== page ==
One NFL team, the Miami Dolphins, voted against the Raiders' Las Vegas move. Here's why

Even if NFL teams didn’t necessarily love the Oakland Raiders’ move to Las Vegas, they also had to come to this reality: There was no other good option for the Raiders. At least Las Vegas was offering $750 million for a new stadium. That’s why the vote was an overwhelming 31-1.

But there was the one no vote. In time, perhaps Miami Dolphins owner Stephen Ross will be remembered as the voice of reason.

There are reasons to be skeptical about the Las Vegas move. Ross, in a statement via Adam Beasley of the Miami Herald, said his main opposition was in relocation itself. This is the NFL’s third time moving a franchise in a little more than a year. That’s not a great look for the NFL.

“My position today was that we as owners and as a league owe it to the fans to do everything we can to stay in the communities that have supported us until all options have been exhausted,” Ross said. “I want to wish Mark Davis and the Raiders organization the best in Las Vegas.”

The NFL is the most popular sport in the United States by far, but moving yet another team after a season of people bloviating about the sport’s television ratings moving down a tick. That isn’t the best look. In the other two recent moves, the Los Angeles Rams and Los Angeles Chargers moved to a larger market after not being able to land a new stadium in their old cities. The Raiders had stadium issues for many years, but the Bay Area is a much bigger market than Las Vegas. It is fair to view the move as a downgrade, in that sense.

“It’s a tough day for the National Football League and especially the fans of Oakland. We’ve now had three teams move in the last 16 months,” Broncos president Joe Ellis said, according to the team’s transcript. “Anytime a team relocates, it is difficult on their fan base and their community.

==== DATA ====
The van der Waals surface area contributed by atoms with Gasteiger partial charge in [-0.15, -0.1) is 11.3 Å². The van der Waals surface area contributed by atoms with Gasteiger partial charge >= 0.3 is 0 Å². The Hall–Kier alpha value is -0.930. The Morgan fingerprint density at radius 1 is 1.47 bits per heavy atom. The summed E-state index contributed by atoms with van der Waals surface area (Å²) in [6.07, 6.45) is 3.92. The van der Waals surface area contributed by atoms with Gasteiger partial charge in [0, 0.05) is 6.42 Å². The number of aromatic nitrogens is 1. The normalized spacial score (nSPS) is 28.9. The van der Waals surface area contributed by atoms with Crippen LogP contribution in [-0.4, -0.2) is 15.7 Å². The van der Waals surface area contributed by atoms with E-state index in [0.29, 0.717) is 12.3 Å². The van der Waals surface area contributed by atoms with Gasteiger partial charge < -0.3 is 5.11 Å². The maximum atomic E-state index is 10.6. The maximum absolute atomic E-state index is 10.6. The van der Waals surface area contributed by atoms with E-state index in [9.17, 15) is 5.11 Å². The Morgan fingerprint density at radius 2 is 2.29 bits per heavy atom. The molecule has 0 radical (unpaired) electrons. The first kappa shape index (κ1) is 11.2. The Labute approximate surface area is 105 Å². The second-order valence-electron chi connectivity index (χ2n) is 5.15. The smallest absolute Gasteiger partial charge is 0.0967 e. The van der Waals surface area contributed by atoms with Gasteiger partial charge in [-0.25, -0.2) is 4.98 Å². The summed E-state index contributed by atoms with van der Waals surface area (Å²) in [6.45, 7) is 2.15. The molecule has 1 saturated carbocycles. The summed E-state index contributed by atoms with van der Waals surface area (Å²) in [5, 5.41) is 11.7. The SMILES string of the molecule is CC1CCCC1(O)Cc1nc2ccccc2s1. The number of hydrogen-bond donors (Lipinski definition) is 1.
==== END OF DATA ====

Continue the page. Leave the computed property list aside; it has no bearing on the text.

“I credit the Raiders for coming up with a creative solution that gets them what will be a great state-of-the art venue. Las Vegas appears to be a city on the rise that will support NFL football, and certainly, the Raiders fan base has always followed them where they have gone over the years.”

Even though the Broncos and other teams had expressed some trepidation about the Raiders’ move, everyone except the Dolphins voted yes.

As has been pointed out, Ross spent $500 million of his own money to renovate the Dolphins’ stadium. The fact that Las Vegas promised $750 million in tax money, a record for a sports stadium, shouldn’t sit well with everyone in the NFL, which makes about $13 billion a year at last check. But, we all know that business is business, and there hasn’t been any public backlash from the owners over the amount of public money Las Vegas is giving a league that is insanely rich.

But Ross did express that he thought the Raiders should have done more to stay in Oakland.

“I think when you own a team, you’re a steward of that team and you have obligations to the community,” Ross said, according to the Palm Beach Post. “I think you’d only move a team if you really exhausted all the possibilities. I don’t believe they did.”

Oakland tried last-ditch efforts to save the Raiders, but were quickly shot down by NFL commissioner Roger Goodell, who seemed to rule those stadium plans out because they included Major League Baseball’s Oakland A’s as well.

There’s no guarantee the Las Vegas Raiders will work. It’s not a huge market, the idea that tourists will fill the stadium every week is dubious at best, and the NFL does have to dance around the gambling issue that it has been so adamantly against for so many years. But 31 owners are good with the idea. Ross’ negative vote didn’t change anything, but he obviously wanted his opposition on the record.

A rendering of the Raiders’ new Las Vegas stadium. (MANICA Architecture)
A rendering of the Raiders’ new Las Vegas stadium. (MANICA Architecture)

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Frank Schwab is the editor of Shutdown Corner on Yahoo Sports. Have a tip? Email him at or follow him on Twitter!

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